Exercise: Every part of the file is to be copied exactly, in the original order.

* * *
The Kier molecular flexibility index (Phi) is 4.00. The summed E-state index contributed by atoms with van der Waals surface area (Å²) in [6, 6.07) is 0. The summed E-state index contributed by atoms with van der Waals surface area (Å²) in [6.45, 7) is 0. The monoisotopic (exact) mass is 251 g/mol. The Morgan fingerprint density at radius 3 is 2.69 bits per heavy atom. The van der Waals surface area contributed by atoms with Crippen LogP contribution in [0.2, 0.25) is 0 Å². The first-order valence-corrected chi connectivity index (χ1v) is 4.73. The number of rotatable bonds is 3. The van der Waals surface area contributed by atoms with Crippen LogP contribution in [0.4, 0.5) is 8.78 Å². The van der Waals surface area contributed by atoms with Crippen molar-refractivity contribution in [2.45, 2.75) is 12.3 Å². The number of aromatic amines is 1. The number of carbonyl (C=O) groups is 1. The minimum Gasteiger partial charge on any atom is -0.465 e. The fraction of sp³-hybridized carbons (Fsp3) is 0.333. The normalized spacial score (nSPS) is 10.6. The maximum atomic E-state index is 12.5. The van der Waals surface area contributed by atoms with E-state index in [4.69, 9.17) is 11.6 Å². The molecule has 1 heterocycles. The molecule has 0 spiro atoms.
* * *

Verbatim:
The Kier molecular flexibility index (Phi) is 4.00. The summed E-state index contributed by atoms with van der Waals surface area (Å²) in [6, 6.07) is 0. The summed E-state index contributed by atoms with van der Waals surface area (Å²) in [6.45, 7) is 0. The monoisotopic (exact) mass is 251 g/mol. The Morgan fingerprint density at radius 3 is 2.69 bits per heavy atom. The van der Waals surface area contributed by atoms with Crippen LogP contribution in [0.2, 0.25) is 0 Å². The first-order valence-corrected chi connectivity index (χ1v) is 4.73. The number of rotatable bonds is 3. The van der Waals surface area contributed by atoms with Crippen LogP contribution in [0.4, 0.5) is 8.78 Å². The van der Waals surface area contributed by atoms with Crippen molar-refractivity contribution in [2.45, 2.75) is 12.3 Å². The number of aromatic amines is 1. The number of carbonyl (C=O) groups is 1. The minimum Gasteiger partial charge on any atom is -0.465 e. The fraction of sp³-hybridized carbons (Fsp3) is 0.333. The normalized spacial score (nSPS) is 10.6. The maximum atomic E-state index is 12.5. The van der Waals surface area contributed by atoms with E-state index in [4.69, 9.17) is 11.6 Å². The molecule has 1 heterocycles. The molecule has 0 spiro atoms.